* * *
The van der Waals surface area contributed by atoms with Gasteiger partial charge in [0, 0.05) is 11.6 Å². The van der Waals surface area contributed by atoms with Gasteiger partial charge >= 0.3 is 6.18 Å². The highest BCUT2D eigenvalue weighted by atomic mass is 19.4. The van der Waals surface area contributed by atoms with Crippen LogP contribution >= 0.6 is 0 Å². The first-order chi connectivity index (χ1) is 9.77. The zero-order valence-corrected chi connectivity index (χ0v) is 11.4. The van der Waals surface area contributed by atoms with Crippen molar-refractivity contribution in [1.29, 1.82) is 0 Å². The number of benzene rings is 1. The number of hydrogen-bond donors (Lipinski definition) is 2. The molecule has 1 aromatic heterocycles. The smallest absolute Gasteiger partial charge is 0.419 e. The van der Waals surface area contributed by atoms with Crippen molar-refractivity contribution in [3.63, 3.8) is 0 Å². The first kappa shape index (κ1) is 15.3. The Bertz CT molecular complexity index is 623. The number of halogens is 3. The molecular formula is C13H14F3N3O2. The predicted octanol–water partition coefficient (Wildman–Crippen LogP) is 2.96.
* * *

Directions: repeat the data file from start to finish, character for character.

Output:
The van der Waals surface area contributed by atoms with Gasteiger partial charge in [0, 0.05) is 11.6 Å². The van der Waals surface area contributed by atoms with Gasteiger partial charge >= 0.3 is 6.18 Å². The highest BCUT2D eigenvalue weighted by atomic mass is 19.4. The van der Waals surface area contributed by atoms with Crippen LogP contribution >= 0.6 is 0 Å². The first-order chi connectivity index (χ1) is 9.77. The zero-order valence-corrected chi connectivity index (χ0v) is 11.4. The van der Waals surface area contributed by atoms with Crippen molar-refractivity contribution in [1.29, 1.82) is 0 Å². The number of benzene rings is 1. The number of hydrogen-bond donors (Lipinski definition) is 2. The molecule has 1 aromatic heterocycles. The smallest absolute Gasteiger partial charge is 0.419 e. The van der Waals surface area contributed by atoms with Crippen molar-refractivity contribution in [3.63, 3.8) is 0 Å². The first kappa shape index (κ1) is 15.3. The Bertz CT molecular complexity index is 623. The number of halogens is 3. The molecular formula is C13H14F3N3O2. The predicted octanol–water partition coefficient (Wildman–Crippen LogP) is 2.96.